Facebook hacked by unidentified hacker group

The social media company said the attack was discovered when 'employees visited a mobile developer website that was compromised.'

Facebook Inc. said Friday that it been the target of a series of attacks by an unidentified hacker group, but it had found no evidence that user data were compromised.

"Last month, Facebook security discovered that our systems had been targeted in a sophisticated attack," the company said in a blog post posted Friday afternoon, just before the three-day Presidents Day weekend. "The attack occurred when a handful of employees visited a mobile developer website that was compromised."

The social network, which says it has more than 1 billion active users worldwide, also said: "Facebook was not alone in this attack. It is clear that others were attacked and infiltrated recently as well."

Facebook's announcement follows recent cyberattacks on other prominent websites. Twitter, the microblogging social network, said earlier this month that it had been hacked and that about 250,000 user accounts were potentially compromised, with attackers gaining access to information including user names and email addresses.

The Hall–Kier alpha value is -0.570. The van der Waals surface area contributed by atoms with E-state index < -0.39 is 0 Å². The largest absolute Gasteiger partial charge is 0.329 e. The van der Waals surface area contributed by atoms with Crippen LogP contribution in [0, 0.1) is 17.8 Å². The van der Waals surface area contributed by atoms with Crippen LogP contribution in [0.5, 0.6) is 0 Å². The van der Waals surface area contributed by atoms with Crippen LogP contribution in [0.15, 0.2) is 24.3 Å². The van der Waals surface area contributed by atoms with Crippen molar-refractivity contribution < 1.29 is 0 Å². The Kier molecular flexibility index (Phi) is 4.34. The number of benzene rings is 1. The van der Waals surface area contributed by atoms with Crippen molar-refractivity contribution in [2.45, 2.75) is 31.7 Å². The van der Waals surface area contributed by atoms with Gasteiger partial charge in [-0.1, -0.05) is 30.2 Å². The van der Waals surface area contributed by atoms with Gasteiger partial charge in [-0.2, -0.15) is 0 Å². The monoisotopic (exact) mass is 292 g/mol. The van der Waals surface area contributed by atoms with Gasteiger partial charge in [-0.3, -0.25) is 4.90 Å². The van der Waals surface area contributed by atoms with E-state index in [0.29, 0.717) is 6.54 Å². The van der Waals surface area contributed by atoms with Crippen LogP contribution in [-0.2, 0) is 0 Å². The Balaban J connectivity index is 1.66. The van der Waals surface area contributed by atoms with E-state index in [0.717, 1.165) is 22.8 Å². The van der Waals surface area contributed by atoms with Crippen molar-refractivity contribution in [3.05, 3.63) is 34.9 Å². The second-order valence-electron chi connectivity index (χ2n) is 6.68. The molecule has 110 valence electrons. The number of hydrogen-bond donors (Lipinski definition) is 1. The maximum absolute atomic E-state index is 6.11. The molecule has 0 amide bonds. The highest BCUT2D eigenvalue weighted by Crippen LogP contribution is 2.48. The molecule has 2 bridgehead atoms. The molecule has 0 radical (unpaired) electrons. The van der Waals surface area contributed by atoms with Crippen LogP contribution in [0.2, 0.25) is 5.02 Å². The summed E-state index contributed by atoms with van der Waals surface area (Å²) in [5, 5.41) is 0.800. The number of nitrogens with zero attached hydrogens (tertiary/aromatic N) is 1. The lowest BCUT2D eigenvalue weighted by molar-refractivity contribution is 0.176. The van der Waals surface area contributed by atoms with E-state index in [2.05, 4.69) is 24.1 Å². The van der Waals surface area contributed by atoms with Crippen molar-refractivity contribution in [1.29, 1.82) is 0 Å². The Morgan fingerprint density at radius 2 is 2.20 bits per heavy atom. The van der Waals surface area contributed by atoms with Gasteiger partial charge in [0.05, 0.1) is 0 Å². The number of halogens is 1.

Related: Twitter hacked, estimated 250,000 accounts compromised

Newspaper websites, including those of The New York Times, The Washington Post and The Wall Street Journal, have said they also have been infiltrated. Those attacks were attributed by the news organizations to Chinese hackers targeting their coverage of China.

Although Facebook said that no user data were compromised, the incident could raise consumer concerns about privacy and the vulnerability of personal information stored within the social network.

Facebook has experienced several privacy missteps over the years for the way it handles user data and settled a privacy investigation with federal regulators in 2011.

Facebook said it spotted a suspicious file and traced it back to an employee's laptop. After conducting a forensic examination of the laptop, Facebook said it identified a malicious file, then searched companywide and identified "several other compromised employee laptops."

The company also said it identified a previously unseen exploit to bypass its built-in cyber defenses and that new protections were added Feb. 1.


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